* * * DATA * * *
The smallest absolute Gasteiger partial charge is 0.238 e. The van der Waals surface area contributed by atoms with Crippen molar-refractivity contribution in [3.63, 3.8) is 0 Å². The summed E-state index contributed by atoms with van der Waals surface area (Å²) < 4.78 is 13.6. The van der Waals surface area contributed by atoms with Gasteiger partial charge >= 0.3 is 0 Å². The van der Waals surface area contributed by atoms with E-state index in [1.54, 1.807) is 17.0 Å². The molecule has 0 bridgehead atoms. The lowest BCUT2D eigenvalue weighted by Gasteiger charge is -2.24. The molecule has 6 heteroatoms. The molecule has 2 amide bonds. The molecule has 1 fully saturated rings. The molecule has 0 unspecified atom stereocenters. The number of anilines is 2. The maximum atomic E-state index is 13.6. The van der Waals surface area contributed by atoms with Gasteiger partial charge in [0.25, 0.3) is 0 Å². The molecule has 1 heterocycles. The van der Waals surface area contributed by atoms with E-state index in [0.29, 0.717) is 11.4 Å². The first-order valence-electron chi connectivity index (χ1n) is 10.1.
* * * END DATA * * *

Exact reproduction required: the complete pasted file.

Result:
The smallest absolute Gasteiger partial charge is 0.238 e. The van der Waals surface area contributed by atoms with Crippen molar-refractivity contribution in [3.63, 3.8) is 0 Å². The summed E-state index contributed by atoms with van der Waals surface area (Å²) < 4.78 is 13.6. The van der Waals surface area contributed by atoms with Gasteiger partial charge >= 0.3 is 0 Å². The van der Waals surface area contributed by atoms with E-state index in [1.54, 1.807) is 17.0 Å². The molecule has 0 bridgehead atoms. The lowest BCUT2D eigenvalue weighted by Gasteiger charge is -2.24. The molecule has 6 heteroatoms. The molecule has 2 amide bonds. The molecule has 1 fully saturated rings. The molecule has 0 unspecified atom stereocenters. The number of anilines is 2. The maximum atomic E-state index is 13.6. The van der Waals surface area contributed by atoms with Gasteiger partial charge in [0.25, 0.3) is 0 Å². The molecule has 1 heterocycles. The van der Waals surface area contributed by atoms with E-state index in [0.29, 0.717) is 11.4 Å². The first-order valence-electron chi connectivity index (χ1n) is 10.1.